There were dramatic scenes outside a Phnom Penh court this week as one of Cambodia’s most iconic activists lost an appeal to overturn her 2½-year jail sentence. Dressed in an orange prison uniform Tep Vanny left shouting, “I became victimised because my land was grabbed, and now I’ve been put in prison,” according to media reports, as security guards bundled her into a van.
At a time when Cambodian Prime Minister Hun Sen is proactively courting investors from overseas, we need to be holding a microphone to Tep Vanny’s story. This is a woman who was beaten and arrested multiple times because she dared to speak out when her home was taken from her. She is one of around 830,000 victims of land grabbing in Cambodia, as the government works with state security forces to seize people’s land, and parcel it out to companies.
The crime pinned to Tep Vanny relates to a 2013 protest she helped organise outside Prime Minister Hun Sen's Phnom Penh mansion. She and dozens of others were demanding justice for the victims of a huge land grab in the capital city, which has seen more than 4000 families forced from their homes. Tep Vanny was sent to prison for attacking security forces.
She claims however that it was the guards who beat demonstrators, all of whom were women.
Before her activism thrust her into the spotlight Tep Vanny was a
housewife. She and around 20,000 others
lived on the edges of Boeung Kak, formerly a sprawling lake where Phnom Penh tourists
would flock to see the famed sunsets. In 2007 the government leased the lake to
a Cambodian tycoon and a Chinese company to transform it into luxury apartments,
hotels and shopping malls.
To drain the lake, tonne upon tonne of mud and sand were pumped into the lake, flooding the homes of hundreds of residents. "They started pumping the water and sand in at night," Tep Vanny told the Guardian, "while we were sleeping."
In the years that followed riot police were frequently deployed to Boeung Kak to quell protests.
Tep Vanny's supporters demonstrate in front of Phnom Penh Municipal Court © LICADHO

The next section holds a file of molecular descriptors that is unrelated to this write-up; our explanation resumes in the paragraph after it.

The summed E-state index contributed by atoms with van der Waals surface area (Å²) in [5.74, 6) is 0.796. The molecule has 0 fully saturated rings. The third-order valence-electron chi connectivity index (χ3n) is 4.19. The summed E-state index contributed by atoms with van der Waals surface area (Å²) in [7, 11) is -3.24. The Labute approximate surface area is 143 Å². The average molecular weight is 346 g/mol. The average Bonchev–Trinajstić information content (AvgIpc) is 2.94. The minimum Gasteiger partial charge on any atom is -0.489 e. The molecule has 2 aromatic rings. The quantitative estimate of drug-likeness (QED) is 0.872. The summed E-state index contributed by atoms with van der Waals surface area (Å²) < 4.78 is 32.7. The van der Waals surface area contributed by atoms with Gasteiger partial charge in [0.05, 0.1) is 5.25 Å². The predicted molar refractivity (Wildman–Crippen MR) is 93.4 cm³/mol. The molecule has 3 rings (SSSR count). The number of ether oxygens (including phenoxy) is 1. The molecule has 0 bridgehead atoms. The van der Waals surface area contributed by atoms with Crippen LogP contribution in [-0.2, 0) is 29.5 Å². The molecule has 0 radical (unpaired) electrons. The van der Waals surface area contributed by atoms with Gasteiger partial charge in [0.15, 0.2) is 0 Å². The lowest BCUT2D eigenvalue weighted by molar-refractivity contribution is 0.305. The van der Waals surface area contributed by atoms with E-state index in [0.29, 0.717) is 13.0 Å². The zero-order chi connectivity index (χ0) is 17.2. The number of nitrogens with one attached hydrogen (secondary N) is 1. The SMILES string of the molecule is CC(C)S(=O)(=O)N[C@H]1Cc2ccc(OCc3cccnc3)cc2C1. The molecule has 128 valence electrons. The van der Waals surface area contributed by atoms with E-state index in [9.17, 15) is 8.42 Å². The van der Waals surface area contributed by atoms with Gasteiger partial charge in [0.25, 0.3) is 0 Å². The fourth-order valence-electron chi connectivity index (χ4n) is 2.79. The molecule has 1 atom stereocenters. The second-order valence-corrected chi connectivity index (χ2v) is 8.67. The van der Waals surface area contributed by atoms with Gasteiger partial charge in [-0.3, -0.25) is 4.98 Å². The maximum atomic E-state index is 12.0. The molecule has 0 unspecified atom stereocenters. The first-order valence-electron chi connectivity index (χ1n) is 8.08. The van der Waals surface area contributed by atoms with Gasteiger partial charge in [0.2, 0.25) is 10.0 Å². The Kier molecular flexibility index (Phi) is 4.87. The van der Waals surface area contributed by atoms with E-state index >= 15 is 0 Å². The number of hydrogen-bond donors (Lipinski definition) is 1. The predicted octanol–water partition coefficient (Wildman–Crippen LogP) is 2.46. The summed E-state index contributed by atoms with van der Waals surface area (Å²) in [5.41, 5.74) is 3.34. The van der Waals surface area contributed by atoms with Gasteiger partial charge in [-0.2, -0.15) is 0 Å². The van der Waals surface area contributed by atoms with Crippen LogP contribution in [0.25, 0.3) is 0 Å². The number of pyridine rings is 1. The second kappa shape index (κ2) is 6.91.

Evictions like these are happening across continents, all the time. As industries like mining, agribusiness, logging and hydropower go in search of new land, those who live on it are forced out. Land grabbing has reached crisis levels across much of Southeast Asia and Latin America, and is becoming increasingly violent. As our research shows, year-on-year more of those who take a stand are being killed.
In Cambodia land grabbing has happened at such scale and so systematically that the International Criminal Court (ICC) Prosecutor is considering investigating it as a crime against humanity.
Many of the projects that have pushed Cambodians off their land can be traced back to the ruling family and their network of cronies. Shukaku, the Cambodian company at the heart of the Boeung Kak crisis, is owned by Senator Lao Meng Khin of the ruling party, a close friend of the prime minister’s. He and his wife also run Pheapimex, arguably Cambodia’s most powerful company, which controls over 7% of Cambodia’s total land area.
Cambodia has experienced rapid economic growth for the past two decades and increasing numbers of foreign companies and investors have flocked to enter the market, enticed in part by the country’s minimal regulatory red tape.
Stories like Tep Vanny’s are the flip side of that perk. While those lucky enough to have bought or been born into privilege are making a killing, Cambodia’s economic ascent is in many ways further entrenching the desperate poverty that much of the population suffers.
Foreign investors would be wise to take their money elsewhere, to avoid bankrolling the sorts of corruption and human rights atrocities that have driven hundreds of thousands of people from their homes, often violently.